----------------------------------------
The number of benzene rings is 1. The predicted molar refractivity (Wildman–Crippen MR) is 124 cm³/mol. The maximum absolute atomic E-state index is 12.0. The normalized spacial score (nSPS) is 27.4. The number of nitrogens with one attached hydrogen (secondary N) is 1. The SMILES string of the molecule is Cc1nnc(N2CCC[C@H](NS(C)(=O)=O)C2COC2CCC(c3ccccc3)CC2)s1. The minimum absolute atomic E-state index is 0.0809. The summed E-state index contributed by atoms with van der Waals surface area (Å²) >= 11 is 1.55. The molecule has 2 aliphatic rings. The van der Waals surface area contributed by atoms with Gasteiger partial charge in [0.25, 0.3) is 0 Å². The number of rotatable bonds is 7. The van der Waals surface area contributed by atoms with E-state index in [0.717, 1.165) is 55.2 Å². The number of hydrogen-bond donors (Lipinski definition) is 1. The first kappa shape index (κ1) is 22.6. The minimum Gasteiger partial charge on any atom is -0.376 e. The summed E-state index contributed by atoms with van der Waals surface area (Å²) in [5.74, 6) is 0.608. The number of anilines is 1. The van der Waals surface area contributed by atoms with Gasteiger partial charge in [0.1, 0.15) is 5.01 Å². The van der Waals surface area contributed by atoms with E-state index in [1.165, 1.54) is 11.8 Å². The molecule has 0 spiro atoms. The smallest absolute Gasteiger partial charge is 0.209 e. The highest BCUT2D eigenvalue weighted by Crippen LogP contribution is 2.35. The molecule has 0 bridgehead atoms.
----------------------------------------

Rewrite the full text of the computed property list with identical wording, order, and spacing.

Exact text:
The number of benzene rings is 1. The predicted molar refractivity (Wildman–Crippen MR) is 124 cm³/mol. The maximum absolute atomic E-state index is 12.0. The normalized spacial score (nSPS) is 27.4. The number of nitrogens with one attached hydrogen (secondary N) is 1. The SMILES string of the molecule is Cc1nnc(N2CCC[C@H](NS(C)(=O)=O)C2COC2CCC(c3ccccc3)CC2)s1. The minimum absolute atomic E-state index is 0.0809. The summed E-state index contributed by atoms with van der Waals surface area (Å²) >= 11 is 1.55. The molecule has 2 aliphatic rings. The van der Waals surface area contributed by atoms with Gasteiger partial charge in [0.25, 0.3) is 0 Å². The number of rotatable bonds is 7. The van der Waals surface area contributed by atoms with E-state index in [0.717, 1.165) is 55.2 Å². The number of hydrogen-bond donors (Lipinski definition) is 1. The first kappa shape index (κ1) is 22.6. The minimum Gasteiger partial charge on any atom is -0.376 e. The summed E-state index contributed by atoms with van der Waals surface area (Å²) in [5.74, 6) is 0.608. The number of anilines is 1. The van der Waals surface area contributed by atoms with Gasteiger partial charge in [0.1, 0.15) is 5.01 Å². The van der Waals surface area contributed by atoms with E-state index in [1.165, 1.54) is 11.8 Å². The molecule has 0 spiro atoms. The smallest absolute Gasteiger partial charge is 0.209 e. The highest BCUT2D eigenvalue weighted by Crippen LogP contribution is 2.35. The molecule has 0 bridgehead atoms.